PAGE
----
Stalking the Summit of Mt. Rainier

My good friend Jeff Handlin and his brother Scott just fulfilled a dream by attempting to summit Mount Rainier. “We found out there is no such thing as conquering a mountain; it can flick one off like a piece of lint anytime it feels like it,” Jeff said in an email to me. “But if one perseveres respectfully, it may deem worthiness and grant passage for a short time.”

Jeff and Scott battled steep slopes, crevasses and 50mph winds to earn their summit view at 7:30am Wednesday, June 15th.

“We agreed this was pretty much one of the hardest things we’ve ever done,” Jeff wrote, “but we were treated to one of the most grueling and rewarding experiences of our lives.”

Here are a few of Jeff’s photos from the climb.

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At Muir Camp. Photo by Jeff Handlin

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On Disappointment Cleaver Route. Photo by Jeff Handlin

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Worth the Effort. Photo by Jeff Handlin

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A New Day on Rainier. Photo by Jeff Handlin

Congratulations, guys!

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Top Lessons Learned as Trip Films Video Correspondent – Part 1

Anyone following this blog has watched as I’ve been working with Trip Films to record some of the best sights, sounds and experiences a traveler is likely to encounter while in my current home base of Portland, Maine. Recently, I completed the project, posting my 13th video in the series.

You can peruse those videos here.

Lesson 1: Learning the Dynamic Nature of Video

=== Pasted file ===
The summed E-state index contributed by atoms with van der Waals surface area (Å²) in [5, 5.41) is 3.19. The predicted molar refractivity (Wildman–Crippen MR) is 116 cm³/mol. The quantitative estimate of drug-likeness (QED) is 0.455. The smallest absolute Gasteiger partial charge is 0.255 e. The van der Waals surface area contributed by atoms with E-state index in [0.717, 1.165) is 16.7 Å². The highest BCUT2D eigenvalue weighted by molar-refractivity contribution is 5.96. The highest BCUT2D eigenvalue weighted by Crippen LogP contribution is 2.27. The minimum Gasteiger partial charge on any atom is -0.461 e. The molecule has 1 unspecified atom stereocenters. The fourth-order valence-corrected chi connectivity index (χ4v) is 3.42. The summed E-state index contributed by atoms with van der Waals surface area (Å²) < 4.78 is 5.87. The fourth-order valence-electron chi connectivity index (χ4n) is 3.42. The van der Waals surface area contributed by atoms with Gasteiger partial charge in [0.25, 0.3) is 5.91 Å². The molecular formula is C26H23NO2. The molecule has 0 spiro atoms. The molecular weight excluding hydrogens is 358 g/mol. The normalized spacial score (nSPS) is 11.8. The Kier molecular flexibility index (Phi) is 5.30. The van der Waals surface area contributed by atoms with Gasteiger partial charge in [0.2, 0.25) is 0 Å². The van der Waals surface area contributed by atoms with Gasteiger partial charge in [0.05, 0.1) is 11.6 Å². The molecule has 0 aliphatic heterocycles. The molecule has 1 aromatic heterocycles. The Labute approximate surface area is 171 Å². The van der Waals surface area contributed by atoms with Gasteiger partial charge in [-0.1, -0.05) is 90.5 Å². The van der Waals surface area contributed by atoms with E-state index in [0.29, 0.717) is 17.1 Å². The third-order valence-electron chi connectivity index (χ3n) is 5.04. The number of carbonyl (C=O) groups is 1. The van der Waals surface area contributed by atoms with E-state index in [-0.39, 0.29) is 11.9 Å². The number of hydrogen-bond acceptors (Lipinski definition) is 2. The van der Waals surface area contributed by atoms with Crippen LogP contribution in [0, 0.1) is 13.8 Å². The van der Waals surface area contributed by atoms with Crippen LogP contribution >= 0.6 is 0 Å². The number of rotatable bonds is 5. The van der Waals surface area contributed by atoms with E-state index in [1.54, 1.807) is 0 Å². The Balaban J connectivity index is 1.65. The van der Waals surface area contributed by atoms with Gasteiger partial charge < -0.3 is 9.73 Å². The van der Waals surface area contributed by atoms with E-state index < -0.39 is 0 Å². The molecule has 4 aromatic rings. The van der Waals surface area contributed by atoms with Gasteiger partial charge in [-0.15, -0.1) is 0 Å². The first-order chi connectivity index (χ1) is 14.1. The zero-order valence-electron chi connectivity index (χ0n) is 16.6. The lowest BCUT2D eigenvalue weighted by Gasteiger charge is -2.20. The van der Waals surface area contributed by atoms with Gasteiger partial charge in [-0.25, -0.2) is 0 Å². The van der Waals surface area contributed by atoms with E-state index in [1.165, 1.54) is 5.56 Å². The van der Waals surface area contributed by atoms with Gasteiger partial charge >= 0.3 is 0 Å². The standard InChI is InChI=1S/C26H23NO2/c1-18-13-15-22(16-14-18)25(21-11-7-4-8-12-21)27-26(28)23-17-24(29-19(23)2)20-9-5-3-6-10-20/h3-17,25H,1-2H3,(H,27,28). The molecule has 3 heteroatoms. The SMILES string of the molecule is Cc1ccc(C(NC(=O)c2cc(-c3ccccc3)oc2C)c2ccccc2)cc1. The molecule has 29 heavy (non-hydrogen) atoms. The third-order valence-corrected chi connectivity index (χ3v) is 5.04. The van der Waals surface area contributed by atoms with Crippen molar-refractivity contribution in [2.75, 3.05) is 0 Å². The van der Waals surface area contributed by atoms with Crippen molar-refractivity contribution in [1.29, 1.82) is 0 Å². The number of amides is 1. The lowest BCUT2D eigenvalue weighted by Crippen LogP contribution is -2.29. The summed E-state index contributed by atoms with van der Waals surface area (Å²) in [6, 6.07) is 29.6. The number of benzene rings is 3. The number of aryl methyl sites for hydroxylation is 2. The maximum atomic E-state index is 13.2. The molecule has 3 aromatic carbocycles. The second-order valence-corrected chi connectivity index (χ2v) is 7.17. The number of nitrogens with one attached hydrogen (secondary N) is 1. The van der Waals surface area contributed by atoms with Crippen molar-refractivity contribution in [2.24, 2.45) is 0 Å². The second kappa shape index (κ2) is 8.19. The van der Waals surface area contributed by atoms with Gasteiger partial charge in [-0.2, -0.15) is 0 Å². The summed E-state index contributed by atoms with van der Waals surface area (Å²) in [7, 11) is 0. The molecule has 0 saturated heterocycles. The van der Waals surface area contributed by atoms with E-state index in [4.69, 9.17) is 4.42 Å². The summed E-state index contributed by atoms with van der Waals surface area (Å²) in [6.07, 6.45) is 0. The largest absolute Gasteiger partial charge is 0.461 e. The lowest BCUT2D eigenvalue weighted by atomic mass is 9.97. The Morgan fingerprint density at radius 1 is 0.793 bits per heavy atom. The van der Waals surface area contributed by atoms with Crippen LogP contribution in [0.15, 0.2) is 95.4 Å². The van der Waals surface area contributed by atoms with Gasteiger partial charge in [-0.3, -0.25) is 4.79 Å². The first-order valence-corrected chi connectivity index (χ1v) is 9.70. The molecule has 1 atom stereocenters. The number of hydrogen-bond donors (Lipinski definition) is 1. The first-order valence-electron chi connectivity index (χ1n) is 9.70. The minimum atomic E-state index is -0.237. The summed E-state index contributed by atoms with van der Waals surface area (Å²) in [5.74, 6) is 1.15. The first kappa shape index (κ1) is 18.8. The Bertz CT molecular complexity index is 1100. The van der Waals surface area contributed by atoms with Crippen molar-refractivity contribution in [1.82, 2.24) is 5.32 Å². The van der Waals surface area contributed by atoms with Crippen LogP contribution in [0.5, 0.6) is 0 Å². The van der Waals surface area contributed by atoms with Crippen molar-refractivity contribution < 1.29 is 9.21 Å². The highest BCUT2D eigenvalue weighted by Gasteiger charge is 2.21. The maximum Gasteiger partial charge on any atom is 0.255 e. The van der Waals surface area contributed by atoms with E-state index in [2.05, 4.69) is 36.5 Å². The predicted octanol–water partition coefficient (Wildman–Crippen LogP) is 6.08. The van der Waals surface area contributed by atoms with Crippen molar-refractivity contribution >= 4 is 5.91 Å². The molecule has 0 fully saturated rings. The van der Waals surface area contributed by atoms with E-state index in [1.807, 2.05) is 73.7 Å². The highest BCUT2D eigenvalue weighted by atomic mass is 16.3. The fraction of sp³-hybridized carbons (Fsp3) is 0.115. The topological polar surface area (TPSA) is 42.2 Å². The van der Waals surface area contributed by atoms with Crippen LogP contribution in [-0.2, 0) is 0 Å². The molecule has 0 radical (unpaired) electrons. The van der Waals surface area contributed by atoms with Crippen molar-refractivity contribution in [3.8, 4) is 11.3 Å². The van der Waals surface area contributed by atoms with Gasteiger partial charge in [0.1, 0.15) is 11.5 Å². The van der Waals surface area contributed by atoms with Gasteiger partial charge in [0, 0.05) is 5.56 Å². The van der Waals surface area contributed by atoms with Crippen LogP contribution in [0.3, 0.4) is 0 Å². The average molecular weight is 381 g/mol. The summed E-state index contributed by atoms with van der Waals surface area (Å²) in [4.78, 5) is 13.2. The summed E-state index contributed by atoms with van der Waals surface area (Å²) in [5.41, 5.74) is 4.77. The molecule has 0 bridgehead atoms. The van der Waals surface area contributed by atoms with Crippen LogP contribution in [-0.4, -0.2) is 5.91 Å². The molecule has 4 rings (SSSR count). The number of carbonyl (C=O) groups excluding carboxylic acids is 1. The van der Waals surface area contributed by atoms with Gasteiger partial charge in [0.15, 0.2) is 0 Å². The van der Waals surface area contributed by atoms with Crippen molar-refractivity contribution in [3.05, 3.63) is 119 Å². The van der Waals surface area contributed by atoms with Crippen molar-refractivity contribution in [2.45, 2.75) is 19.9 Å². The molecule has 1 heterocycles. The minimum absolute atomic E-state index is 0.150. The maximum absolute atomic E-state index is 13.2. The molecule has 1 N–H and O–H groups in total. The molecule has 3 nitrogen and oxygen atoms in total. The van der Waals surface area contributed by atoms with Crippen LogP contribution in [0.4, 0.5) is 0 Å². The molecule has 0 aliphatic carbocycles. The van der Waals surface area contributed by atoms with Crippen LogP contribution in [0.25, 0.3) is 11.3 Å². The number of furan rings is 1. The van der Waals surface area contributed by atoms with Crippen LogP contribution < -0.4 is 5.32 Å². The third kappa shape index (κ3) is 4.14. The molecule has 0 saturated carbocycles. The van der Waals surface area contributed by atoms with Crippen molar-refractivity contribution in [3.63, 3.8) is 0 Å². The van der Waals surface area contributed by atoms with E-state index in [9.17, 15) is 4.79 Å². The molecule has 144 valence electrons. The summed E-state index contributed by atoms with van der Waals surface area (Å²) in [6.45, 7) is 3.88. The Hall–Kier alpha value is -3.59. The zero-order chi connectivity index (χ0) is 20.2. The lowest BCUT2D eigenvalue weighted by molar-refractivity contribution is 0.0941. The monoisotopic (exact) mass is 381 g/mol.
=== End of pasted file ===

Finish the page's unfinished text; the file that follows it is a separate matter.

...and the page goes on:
Every new project is a learning experience, and my work as the Hometown Video Correspondent for Portland was no exception. While I’ve been a travel photographer for years, when I started this project I had only used my new video-camera a handful of times. I had edited a total of two videos. When I applied with Trip Films, I thought, I’ve been shooting for years, how different could it be?

The answer is more complicated than I’d realized.

I quickly found out that video is far more forgiving than shooting still photos. (I can already hear all the cinematographers cringing.) Just because it’s forgiving, doesn’t mean it’s easy.

What makes video forgiving…

First of all, after shooting adventure sports, where you have to hit the shutter at exactly the right moment to capture the dynamic action, shooting video feels like cheating. I can just compose the shot and hit the trigger. I can get everything, then go back and edit down to exactly what I need later. If that isn’t awesome enough, in Maine’s perpetually low-light, I have to employ tricky lighting to my still photography to minimize blur. Blur is part of the action in video. And the kicker is that I have a built-in model! No more trying to compare schedules with my friends–I can shoot video of myself. I just set up my tripod, frame my shot, then climb or ride my bike past as I did in the Tumbledown Mountain and Bradbury Mountain Biking videos. Magic!

…does not make it easy.

There’s got to be a down-side, right? Yeah, bring on the learning curve.